PRESIDENT ALIYEV SACKS BAKU POLICE CHIEF

By Azer Kerimov (07/11/2007 issue of the CACI Analyst)

Last week, Azerbaijani President Ilham Aliyev sacked the long-serving chief of Baku police department Maharram Aliyev (no relation to the President) in an attempt to further distance himself from his father’s old guard. Maharram Aliyev headed the influential central police department of the capital city since early 1990s, as a favor given him for the political support he provided to then President Heydar Aliyev. He belongs to the so-called “Western Azerbaijanis” group, commonly referred to Azerbaijanis who were deported from Armenia throughout the twentieth century. He possessed significant influence not only in the law enforcement field but in the general political landscape of the country.

The firing of Maharram Aliyev, who according to the Day.az News site submitted his own resignation letter – a usual procedure to avoid public embarrassment – has two significant implications. Foremost, Maharram Aliyev is a close relative of former Minister of Health Ali Insanov. Insanov, another prominent political figure, is the rumored head of the “Western Azerbaijanis” clan, and is serving a prison term as a result of a court verdict passed two months ago. Insanov was accused of a coup attempt in the wake of the Parliamentary elections in November 2005, yet the real reason for his arrest remains a subject of debate – some allege it was his split and disagreements with President Aliyev.

The departure of Maharram Aliyev from such a crucial post means that the political leadership of the country has decided to replace him with a more trustworthy person prior the Presidential elections of 2008. The loyalty of the Baku police chief is always a crucial factor in a post-election situation, as many disturbances and clashes with police have taken place after past elections. Keeping Maharram Aliyev in this position was no longer viable for the interests of the central authorities.

Secondly, Maharram Aliyev was engaged in a long-standing feud with the Minister of Internal Affairs Ramil Usubov. Their battle was so fierce and ugly that often it spilled over into the newspapers and caught the public’s attention, thus causing much damage not only to the reputation of the police, but also to the image of unity of the central authorities. Specifically, the relations between the two officials worsened after the arrest of Haji Mammadov, a head of department in the Ministry of Internal Affairs, who was accused and found guilty of murder and the kidnapping of businessmen and public officials. Maharram Aliyev blamed the Minister himself for patronizing this gangster group and concealing information about their misdoings from the President.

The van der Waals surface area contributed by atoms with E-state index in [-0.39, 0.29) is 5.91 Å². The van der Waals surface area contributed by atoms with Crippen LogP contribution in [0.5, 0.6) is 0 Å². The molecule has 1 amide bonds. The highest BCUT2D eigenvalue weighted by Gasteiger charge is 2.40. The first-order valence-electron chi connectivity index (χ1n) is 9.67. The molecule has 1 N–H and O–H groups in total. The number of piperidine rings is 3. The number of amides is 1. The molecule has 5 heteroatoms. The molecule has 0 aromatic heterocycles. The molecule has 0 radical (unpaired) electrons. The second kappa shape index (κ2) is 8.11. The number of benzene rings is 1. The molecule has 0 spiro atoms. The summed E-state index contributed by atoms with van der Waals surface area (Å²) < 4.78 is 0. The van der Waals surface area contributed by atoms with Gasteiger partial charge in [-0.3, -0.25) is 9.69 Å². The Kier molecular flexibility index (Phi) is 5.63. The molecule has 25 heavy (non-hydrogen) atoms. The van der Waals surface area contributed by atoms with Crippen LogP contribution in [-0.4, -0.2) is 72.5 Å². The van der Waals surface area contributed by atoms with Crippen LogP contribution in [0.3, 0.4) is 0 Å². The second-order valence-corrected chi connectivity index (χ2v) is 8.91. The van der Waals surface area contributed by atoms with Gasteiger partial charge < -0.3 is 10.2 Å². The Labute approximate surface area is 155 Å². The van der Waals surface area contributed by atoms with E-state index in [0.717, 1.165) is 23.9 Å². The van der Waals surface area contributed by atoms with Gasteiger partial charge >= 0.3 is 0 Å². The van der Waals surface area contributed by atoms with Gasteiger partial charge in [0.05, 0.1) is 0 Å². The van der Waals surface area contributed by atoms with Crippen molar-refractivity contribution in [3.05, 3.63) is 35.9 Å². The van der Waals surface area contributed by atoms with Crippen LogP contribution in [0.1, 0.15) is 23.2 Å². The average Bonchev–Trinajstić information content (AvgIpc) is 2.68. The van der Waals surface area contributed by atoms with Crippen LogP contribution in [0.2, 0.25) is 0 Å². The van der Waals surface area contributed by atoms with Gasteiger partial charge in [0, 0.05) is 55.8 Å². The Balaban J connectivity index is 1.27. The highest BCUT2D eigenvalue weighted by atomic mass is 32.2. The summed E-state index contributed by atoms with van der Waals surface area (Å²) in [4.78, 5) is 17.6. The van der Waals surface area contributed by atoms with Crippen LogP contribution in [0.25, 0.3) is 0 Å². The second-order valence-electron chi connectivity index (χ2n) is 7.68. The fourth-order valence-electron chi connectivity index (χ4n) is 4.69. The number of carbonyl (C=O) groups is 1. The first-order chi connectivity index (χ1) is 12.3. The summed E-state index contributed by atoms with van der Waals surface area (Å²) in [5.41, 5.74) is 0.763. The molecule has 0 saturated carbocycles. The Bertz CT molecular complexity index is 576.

Later on, Maharram Aliyev went on to say that his life was in danger and that high officials in the Ministry planned to kill him. Minister Usubov fought back with all means he could, accusing the Baku police department of patronizing brothels and other illegal operations.

The sacking of Maharram Aliyev will certainly put an end to this ugly dispute, which significantly harmed the public image of the authorities. It could also open up new opportunities for the departure of Minister Usubov himself, who is publicly perceived as a corrupt and outdated minister. President Aliyev has seemed to be seeking to remove Minister Usubov for a long time, but has been thought to be looking for the right moment to do so.

It is clear that this cadre change is another step in the gradual process of replacing old cadres with new ones, and securing more loyal persons to President Aliyev in the political hierarchy of Azerbaijan. Although many expected President Aliyev to replace the old guard with his loyalists overnight after being elected President, such a traditional western-style change of government officials appeared too risky, considering the complexities of the political situation in the country and the informal power wielded by the old guard. Therefore, President Aliyev chose a more gradual approach to the issue, replacing ministers and other key officials at a slower pace.

In the aftermath of Maharram Aliyev’s departure, a very important question is who will replace him. The position is still vacant, and the authorities seem to be looking for a very loyal person, who will guarantee the stability in the capital city during the election period. As for Maharram Aliyev himself, the former police boss indicated a desire to stay in politics and be loyal to the President. “I will serve in any position which the President will suggest,” he said upon his resignation.